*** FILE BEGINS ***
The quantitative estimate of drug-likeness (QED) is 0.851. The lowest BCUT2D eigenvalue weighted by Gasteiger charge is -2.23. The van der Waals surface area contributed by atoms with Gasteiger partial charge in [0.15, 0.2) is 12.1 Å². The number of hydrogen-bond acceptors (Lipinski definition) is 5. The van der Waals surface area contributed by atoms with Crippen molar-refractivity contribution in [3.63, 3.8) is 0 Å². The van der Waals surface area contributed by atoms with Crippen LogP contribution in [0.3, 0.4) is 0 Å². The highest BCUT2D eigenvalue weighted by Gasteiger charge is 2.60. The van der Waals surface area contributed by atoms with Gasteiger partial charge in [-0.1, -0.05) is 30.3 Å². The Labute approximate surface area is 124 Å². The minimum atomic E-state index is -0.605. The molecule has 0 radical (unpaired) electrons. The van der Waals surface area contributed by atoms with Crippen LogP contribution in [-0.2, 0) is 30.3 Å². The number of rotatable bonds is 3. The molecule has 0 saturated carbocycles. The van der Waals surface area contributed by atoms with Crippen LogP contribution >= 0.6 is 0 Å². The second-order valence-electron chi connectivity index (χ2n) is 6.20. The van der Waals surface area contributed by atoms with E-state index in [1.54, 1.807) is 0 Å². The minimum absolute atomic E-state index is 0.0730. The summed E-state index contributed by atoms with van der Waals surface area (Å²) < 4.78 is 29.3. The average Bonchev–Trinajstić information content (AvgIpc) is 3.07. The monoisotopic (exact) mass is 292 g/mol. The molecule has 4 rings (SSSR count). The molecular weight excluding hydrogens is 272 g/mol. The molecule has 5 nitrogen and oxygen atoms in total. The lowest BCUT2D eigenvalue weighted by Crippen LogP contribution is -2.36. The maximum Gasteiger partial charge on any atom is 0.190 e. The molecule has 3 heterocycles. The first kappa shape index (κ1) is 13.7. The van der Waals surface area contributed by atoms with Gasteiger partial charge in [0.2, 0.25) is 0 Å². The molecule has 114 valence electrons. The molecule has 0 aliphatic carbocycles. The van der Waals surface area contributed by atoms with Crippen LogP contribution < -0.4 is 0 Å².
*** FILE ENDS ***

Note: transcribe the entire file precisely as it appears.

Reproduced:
The quantitative estimate of drug-likeness (QED) is 0.851. The lowest BCUT2D eigenvalue weighted by Gasteiger charge is -2.23. The van der Waals surface area contributed by atoms with Gasteiger partial charge in [0.15, 0.2) is 12.1 Å². The number of hydrogen-bond acceptors (Lipinski definition) is 5. The van der Waals surface area contributed by atoms with Crippen molar-refractivity contribution in [3.63, 3.8) is 0 Å². The van der Waals surface area contributed by atoms with Crippen LogP contribution in [0.3, 0.4) is 0 Å². The highest BCUT2D eigenvalue weighted by Gasteiger charge is 2.60. The van der Waals surface area contributed by atoms with Gasteiger partial charge in [-0.1, -0.05) is 30.3 Å². The Labute approximate surface area is 124 Å². The minimum atomic E-state index is -0.605. The molecule has 0 radical (unpaired) electrons. The van der Waals surface area contributed by atoms with Crippen LogP contribution in [-0.2, 0) is 30.3 Å². The number of rotatable bonds is 3. The molecule has 0 saturated carbocycles. The van der Waals surface area contributed by atoms with Crippen LogP contribution >= 0.6 is 0 Å². The second-order valence-electron chi connectivity index (χ2n) is 6.20. The van der Waals surface area contributed by atoms with E-state index in [1.54, 1.807) is 0 Å². The minimum absolute atomic E-state index is 0.0730. The summed E-state index contributed by atoms with van der Waals surface area (Å²) < 4.78 is 29.3. The average Bonchev–Trinajstić information content (AvgIpc) is 3.07. The monoisotopic (exact) mass is 292 g/mol. The molecule has 4 rings (SSSR count). The molecular weight excluding hydrogens is 272 g/mol. The molecule has 5 nitrogen and oxygen atoms in total. The lowest BCUT2D eigenvalue weighted by Crippen LogP contribution is -2.36. The maximum Gasteiger partial charge on any atom is 0.190 e. The molecule has 3 heterocycles. The first kappa shape index (κ1) is 13.7. The van der Waals surface area contributed by atoms with Gasteiger partial charge in [0.2, 0.25) is 0 Å². The molecule has 114 valence electrons. The molecule has 0 aliphatic carbocycles. The van der Waals surface area contributed by atoms with Crippen LogP contribution < -0.4 is 0 Å².